Shadwell, Lancelot (DNB00)
|←Shadwell, John||Dictionary of National Biography, 1885-1900, Volume 51
SHADWELL, Sir LANCELOT (1779–1850), last vice-chancellor of England, eldest son of Lancelot Shadwell of Lincoln's Inn, barrister-at-law, an eminent conveyancer, by his wife Elizabeth, third daughter of Charles Whitmore of Southampton, was born on 3 May 1779. He was educated at Eton, and subsequently went to St. John's College, Cambridge, where, in 1800, he became seventh wrangler, obtained the second chancellor's medal, and graduated B.A. He was elected a fellow of his college on 23 March 1801, graduated M.A. in 1803, and received the honorary degree of LL.D. in 1842. Shadwell was admitted a member of Lincoln's Inn on 30 June 1797, and was called to the bar on 10 Feb. 1803. After practising eighteen years with much success as a junior in the court of chancery, he was appointed a king's counsel on 8 Dec. 1821, and took his seat within the bar on the first day of Hilary term 1822 (J. B. Moore, Reports of Cases in the Common Pleas and Exchequer Chamber, 1824, vi. 441). In spite of much pecuniary loss, he refused to follow the practice then prevalent of taking briefs in more than one equity court, and honourably confined himself to practising before the lord chancellor, not being able, as he said, ‘to induce himself to think that it is consistent with justice, much less with honour, to undertake to lead a cause and either forsake it altogether or give it an imperfect, hasty, and divided attention—consequences that inevitably result from the attempt to conduct causes before two judges sitting at the same time in different places’ (Gent. Mag. 1850, ii. 545). At the general election in June 1826 Shadwell obtained a seat in the House of Commons for the borough of Ripon through the influence of Miss Elizabeth Sophia Lawrence [see Aislabie, John], under whose will he subsequently received a handsome bequest. On 14 Feb. 1827 he introduced a bill for the limitation of a writ of right and for the amendment of the law of dower, but it did not get beyond the committee stage (Parliamentary Debates, 2nd ser. xvi. 471–3, 474–5, xvii. 94, 174). His parliamentary career was short, for on 31 Oct. 1827 he was appointed vice-chancellor of England in the place of Sir Anthony Hart (London Gazette, 1827, ii. 2250). On 16 Nov. following he was sworn a member of the privy council and knighted (ib. 1827, ii. 2385, 2386). He presided in the vice-chancellor's court for nearly twenty-three years. During this period he twice filled the office of a commissioner of the great seal: from 23 April 1835 to 16 Jan. 1836 in conjunction with Sir C. C. Pepys (afterwards Lord Cottenham) and Sir J. B. Bosanquet, and again from 19 June to 15 July 1850 in conjunction with Lord Langdale and Sir R. M. Rolfe (afterwards Lord Cranworth). On 24 June he was seized with a sudden illness, which prevented him from sitting again during the continuance of the second commission. He died at his residence, Barn Elms, Surrey, on 10 Aug. 1850, aged 71, and was buried in Barnes churchyard.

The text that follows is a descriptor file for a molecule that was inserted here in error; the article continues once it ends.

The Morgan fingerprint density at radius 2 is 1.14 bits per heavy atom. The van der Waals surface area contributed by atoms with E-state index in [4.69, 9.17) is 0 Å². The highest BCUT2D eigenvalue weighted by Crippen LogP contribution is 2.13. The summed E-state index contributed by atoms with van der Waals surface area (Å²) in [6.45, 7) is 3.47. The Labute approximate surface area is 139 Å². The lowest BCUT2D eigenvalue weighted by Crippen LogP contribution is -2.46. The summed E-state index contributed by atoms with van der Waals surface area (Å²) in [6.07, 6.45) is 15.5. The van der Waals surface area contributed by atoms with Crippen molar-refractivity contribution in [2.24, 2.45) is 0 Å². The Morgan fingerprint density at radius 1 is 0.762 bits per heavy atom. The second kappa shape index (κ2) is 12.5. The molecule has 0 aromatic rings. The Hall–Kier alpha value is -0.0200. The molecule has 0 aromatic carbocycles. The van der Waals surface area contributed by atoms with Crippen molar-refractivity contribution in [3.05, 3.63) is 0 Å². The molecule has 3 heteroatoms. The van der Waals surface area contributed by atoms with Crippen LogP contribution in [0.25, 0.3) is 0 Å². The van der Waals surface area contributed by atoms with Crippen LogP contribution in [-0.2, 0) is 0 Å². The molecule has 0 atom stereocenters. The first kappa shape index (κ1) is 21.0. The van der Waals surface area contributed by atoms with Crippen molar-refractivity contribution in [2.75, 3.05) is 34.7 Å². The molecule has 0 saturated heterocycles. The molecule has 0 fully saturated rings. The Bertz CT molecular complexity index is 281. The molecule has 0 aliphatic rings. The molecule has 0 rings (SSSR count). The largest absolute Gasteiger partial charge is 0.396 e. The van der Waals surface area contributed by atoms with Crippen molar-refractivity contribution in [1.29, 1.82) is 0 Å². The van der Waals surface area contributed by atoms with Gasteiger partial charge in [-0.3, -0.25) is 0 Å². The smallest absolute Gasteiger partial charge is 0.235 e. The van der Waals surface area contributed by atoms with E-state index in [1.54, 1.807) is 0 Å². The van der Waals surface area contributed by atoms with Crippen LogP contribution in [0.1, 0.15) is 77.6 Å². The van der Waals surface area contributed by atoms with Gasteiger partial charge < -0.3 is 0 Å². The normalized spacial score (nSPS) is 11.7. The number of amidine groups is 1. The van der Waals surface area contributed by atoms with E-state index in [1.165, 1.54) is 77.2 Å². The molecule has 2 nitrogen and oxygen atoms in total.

Shadwell married, first, on 8 Jan. 1805, Harriet, daughter of Anthony Richardson of Powis Place, Great Ormond Street, a London merchant, and sister of Sir John Richardson, some time a justice of the common pleas, by whom he had Sir Charles Frederick Alexander Shadwell [q. v.], and five other sons. His first wife died on 25 May 1814, and on 4 Jan. 1816 he married, secondly, Frances, third and youngest daughter of Captain Locke, by whom he had six sons and five daughters. Shadwell's second wife died on 27 Oct. 1854, aged 66.